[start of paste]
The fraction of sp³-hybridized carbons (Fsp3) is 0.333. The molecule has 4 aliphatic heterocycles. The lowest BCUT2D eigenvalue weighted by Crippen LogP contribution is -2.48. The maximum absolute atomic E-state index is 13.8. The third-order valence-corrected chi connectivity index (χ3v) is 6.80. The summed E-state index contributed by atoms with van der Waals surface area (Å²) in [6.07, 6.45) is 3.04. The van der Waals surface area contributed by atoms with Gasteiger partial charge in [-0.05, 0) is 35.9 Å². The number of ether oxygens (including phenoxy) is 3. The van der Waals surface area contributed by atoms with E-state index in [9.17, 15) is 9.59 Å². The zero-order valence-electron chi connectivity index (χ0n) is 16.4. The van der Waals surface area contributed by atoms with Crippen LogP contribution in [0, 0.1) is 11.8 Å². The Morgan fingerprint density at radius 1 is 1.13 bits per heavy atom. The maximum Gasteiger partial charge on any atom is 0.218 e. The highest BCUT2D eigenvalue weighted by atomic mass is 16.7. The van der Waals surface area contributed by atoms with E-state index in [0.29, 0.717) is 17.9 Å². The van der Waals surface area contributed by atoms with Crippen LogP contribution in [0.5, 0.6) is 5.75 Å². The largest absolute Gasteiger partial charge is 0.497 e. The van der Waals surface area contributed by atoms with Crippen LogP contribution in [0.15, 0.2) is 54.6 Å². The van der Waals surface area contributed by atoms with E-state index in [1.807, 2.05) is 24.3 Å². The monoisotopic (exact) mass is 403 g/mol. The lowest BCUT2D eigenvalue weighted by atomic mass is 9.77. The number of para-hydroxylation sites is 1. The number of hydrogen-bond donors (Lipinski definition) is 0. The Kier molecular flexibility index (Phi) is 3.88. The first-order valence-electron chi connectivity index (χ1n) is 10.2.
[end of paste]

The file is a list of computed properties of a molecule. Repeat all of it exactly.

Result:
The fraction of sp³-hybridized carbons (Fsp3) is 0.333. The molecule has 4 aliphatic heterocycles. The lowest BCUT2D eigenvalue weighted by Crippen LogP contribution is -2.48. The maximum absolute atomic E-state index is 13.8. The third-order valence-corrected chi connectivity index (χ3v) is 6.80. The summed E-state index contributed by atoms with van der Waals surface area (Å²) in [6.07, 6.45) is 3.04. The van der Waals surface area contributed by atoms with Gasteiger partial charge in [-0.05, 0) is 35.9 Å². The number of ether oxygens (including phenoxy) is 3. The van der Waals surface area contributed by atoms with E-state index in [9.17, 15) is 9.59 Å². The zero-order valence-electron chi connectivity index (χ0n) is 16.4. The van der Waals surface area contributed by atoms with Crippen LogP contribution in [0, 0.1) is 11.8 Å². The Morgan fingerprint density at radius 1 is 1.13 bits per heavy atom. The maximum Gasteiger partial charge on any atom is 0.218 e. The highest BCUT2D eigenvalue weighted by atomic mass is 16.7. The van der Waals surface area contributed by atoms with E-state index in [0.29, 0.717) is 17.9 Å². The van der Waals surface area contributed by atoms with Crippen LogP contribution in [0.5, 0.6) is 5.75 Å². The largest absolute Gasteiger partial charge is 0.497 e. The van der Waals surface area contributed by atoms with Crippen LogP contribution in [0.15, 0.2) is 54.6 Å². The van der Waals surface area contributed by atoms with E-state index in [1.807, 2.05) is 24.3 Å². The monoisotopic (exact) mass is 403 g/mol. The lowest BCUT2D eigenvalue weighted by atomic mass is 9.77. The number of para-hydroxylation sites is 1. The number of hydrogen-bond donors (Lipinski definition) is 0. The Kier molecular flexibility index (Phi) is 3.88. The first-order valence-electron chi connectivity index (χ1n) is 10.2.